On the Origins of New Forms of Life

1.6: Binomial Nomenclature


Eugene M. McCarthy, PhD      Download

(Continued from the previous page)

Binomial nomenclature. To indicate whether they think a given type of organism is a "species," biologists use binomial nomenclature, which Webster's Third International Dictionary defines as

a system of nomenclature in which each species of plant or animal receives a name of two terms of which the first identifies the genus to which it belongs and the second the species itself.

Unfortunately for modern scientists, these names are usually in Latin or Greek. But this system was devised during the first half of the eighteenth century, when the educated were still masters of those languages and Aristotelian logic yet held sway. Although it seems unlikely that anyone would come up with such a system today, it must have seemed quite natural and tidy to most naturalists in the days when it was invented.

Because all existing classifications of living organisms were cast in terms of binomial nomenclature when biology first began, scientists kept using the same system, even after the days of the Scholastics had been left far behind and the task of biological classification had become a secular activity. Moreover, the word species remained as prominent in scientific debate as it had been in the religious and philosophical discussions of old. Naturalists had always used the term and they continued to do so. In constructing their systems of classification, the schoolmen had wanted to be sure that they were correct when they called a particular type of plant or animal a "species." Modern scientists who construct such systems (taxonomists) want to be sure of the same thing.

Debate has been endless over the question of what exact criteria are appropriate for making such determinations. It sometimes seems as if nothing has changed in the several centuries since John Jewel remarked on his youth among the Oxford logicians: "What adoo was made in daily disputations for exercise of young wittes, aboute Genus and Species, and the reste of the Universals" (A Defence of the Apologie of the Churche of Englande, 1567).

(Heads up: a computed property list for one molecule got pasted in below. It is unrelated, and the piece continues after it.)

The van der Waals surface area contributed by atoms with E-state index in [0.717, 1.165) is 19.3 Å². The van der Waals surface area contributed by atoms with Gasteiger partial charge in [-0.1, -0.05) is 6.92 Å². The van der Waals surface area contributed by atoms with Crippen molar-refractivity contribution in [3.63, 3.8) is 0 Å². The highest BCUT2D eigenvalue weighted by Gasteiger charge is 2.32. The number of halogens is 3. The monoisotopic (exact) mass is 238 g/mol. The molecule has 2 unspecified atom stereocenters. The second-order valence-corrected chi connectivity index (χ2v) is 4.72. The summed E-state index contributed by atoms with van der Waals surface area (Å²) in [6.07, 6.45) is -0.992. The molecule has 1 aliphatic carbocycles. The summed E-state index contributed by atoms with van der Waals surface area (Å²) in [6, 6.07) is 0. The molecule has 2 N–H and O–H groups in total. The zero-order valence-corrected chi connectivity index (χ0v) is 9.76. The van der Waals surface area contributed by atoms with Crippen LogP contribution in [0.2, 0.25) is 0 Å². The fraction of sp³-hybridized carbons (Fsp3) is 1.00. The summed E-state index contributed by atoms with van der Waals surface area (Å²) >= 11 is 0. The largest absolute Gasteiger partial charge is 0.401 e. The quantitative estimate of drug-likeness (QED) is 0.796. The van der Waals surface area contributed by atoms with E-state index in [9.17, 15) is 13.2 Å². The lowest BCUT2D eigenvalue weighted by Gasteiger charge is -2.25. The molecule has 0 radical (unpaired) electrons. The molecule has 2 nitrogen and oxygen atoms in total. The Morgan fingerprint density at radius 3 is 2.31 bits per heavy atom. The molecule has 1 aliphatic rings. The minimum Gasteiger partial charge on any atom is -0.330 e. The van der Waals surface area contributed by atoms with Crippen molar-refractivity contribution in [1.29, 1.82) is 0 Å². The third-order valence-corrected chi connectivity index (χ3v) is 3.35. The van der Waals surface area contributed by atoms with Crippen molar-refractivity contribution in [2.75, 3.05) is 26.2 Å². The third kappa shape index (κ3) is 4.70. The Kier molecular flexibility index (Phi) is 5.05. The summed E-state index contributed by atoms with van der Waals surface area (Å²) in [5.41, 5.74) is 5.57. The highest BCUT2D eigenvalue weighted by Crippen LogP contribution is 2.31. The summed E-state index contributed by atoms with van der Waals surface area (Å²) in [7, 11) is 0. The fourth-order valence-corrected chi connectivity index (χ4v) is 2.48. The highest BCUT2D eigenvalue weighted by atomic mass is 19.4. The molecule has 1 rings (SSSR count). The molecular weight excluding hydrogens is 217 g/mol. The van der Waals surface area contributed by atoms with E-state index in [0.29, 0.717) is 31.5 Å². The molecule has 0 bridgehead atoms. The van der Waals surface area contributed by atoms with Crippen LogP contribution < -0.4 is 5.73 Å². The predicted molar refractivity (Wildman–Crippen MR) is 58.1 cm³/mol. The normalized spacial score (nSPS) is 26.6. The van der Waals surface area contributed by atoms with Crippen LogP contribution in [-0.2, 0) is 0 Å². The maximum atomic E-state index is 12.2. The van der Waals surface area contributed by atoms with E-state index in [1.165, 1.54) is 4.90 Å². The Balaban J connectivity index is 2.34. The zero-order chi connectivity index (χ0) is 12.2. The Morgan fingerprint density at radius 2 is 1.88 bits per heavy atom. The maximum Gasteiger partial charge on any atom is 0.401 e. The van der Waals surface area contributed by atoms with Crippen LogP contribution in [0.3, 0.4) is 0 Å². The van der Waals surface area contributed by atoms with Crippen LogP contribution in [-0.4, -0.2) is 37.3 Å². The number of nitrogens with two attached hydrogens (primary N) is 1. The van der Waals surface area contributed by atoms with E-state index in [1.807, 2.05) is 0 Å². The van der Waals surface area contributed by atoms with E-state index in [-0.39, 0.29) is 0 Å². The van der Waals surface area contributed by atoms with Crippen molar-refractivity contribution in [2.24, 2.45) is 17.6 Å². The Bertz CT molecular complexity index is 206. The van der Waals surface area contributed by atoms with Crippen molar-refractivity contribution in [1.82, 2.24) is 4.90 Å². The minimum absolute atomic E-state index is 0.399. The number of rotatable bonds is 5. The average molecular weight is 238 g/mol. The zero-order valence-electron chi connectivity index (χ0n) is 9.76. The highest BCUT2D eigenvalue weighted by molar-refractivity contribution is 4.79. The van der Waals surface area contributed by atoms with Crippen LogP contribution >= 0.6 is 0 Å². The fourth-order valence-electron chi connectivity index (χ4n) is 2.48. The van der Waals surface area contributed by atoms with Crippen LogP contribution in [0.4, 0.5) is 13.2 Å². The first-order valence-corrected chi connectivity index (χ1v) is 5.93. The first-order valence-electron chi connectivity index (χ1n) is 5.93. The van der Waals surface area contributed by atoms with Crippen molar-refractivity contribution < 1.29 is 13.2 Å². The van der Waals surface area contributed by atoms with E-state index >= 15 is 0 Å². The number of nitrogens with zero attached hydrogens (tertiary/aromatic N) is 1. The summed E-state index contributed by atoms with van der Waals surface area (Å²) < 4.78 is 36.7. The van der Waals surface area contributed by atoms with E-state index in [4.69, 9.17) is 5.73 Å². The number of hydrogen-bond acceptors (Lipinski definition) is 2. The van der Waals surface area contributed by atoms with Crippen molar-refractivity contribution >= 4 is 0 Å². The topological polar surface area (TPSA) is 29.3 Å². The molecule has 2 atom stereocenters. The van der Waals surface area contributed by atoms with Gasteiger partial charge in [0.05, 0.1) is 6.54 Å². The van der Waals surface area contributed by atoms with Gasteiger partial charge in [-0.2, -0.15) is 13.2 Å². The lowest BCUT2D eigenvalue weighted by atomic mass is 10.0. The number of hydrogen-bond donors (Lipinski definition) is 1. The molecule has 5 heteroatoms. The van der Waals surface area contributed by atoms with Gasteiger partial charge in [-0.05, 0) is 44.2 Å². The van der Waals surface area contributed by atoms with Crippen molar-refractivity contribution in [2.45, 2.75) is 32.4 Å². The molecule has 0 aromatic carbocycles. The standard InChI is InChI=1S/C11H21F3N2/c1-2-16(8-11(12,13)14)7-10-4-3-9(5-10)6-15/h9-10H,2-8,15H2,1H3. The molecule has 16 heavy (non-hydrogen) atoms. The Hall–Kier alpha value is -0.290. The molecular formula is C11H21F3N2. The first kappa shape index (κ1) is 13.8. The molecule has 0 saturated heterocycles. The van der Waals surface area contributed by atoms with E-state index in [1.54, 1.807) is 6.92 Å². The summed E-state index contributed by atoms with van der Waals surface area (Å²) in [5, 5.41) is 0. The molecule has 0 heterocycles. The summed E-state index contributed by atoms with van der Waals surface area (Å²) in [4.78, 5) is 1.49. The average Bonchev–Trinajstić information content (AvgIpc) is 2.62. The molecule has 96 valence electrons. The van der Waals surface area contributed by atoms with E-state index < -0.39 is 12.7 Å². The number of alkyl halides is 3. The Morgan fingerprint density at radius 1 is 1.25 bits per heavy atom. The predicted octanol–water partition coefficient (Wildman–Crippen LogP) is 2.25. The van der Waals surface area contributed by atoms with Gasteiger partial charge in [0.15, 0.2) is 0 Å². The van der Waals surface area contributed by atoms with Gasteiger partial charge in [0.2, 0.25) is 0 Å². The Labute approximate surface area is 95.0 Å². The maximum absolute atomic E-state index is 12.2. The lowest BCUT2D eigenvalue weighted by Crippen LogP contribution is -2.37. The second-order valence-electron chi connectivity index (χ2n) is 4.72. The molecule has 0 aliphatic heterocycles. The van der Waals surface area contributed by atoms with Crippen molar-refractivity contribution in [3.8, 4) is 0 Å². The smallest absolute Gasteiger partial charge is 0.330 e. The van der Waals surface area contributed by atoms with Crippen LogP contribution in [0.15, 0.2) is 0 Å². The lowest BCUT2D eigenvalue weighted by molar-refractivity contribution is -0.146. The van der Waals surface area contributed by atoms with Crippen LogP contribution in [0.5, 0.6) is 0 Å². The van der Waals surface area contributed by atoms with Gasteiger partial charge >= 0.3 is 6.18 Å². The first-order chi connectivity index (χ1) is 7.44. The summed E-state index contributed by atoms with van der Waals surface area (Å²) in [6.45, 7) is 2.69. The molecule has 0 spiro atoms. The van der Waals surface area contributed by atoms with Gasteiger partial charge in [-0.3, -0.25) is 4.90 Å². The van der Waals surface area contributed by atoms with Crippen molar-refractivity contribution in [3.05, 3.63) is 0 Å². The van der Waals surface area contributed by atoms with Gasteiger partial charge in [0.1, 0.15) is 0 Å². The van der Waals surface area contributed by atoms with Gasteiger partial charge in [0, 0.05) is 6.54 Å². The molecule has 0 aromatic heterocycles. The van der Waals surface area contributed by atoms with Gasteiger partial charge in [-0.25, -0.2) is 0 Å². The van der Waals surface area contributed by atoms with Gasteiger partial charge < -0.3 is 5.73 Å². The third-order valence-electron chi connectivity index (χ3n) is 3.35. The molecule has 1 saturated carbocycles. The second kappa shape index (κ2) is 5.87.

For the outsider, the terminology and reasoning of a modern taxonomist can be every bit as arcane as that of the Scholastics. But we'll only need to cover two points for the purposes of subsequent discussion:

  1. Whatever a "species" might be, if a type or population is deemed to be a "species," standard taxonomic practice dictates that it be designated by a binomial scientific name (e.g., Mus musculus). This is what biologists mean when they say a population is "treated as a species."
  2. Within a population treated as a species, distinctive subpopulations are sometimes recognized. These are assigned a trinomial scientific name (e.g., Mus musculus musculus).

A biologist says any population assigned a trinomial is "treated as a subspecies." Webster's defines a trinomial as

a name belonging to botanical or zoological nomenclature composed of a first term designating the genus, a second term designating the species, and a third term designating the subspecies or variety to which an organism belongs.

When two populations or individuals are assigned the same binomial they are "treated as conspecific."

Thus, if biologists are to use binomial nomenclature, and if they are to carry out the process of naming an organism in an objective manner, they need a clear definition of species. But attempts to say which populations should be treated as species have always been, and continue to be, problematic. In the long quest to establish valid classifications, a multiplicity of definitions for species have been proposed. This hunt for definitions is of such long standing, that it is known in biological circles as "the species problem."


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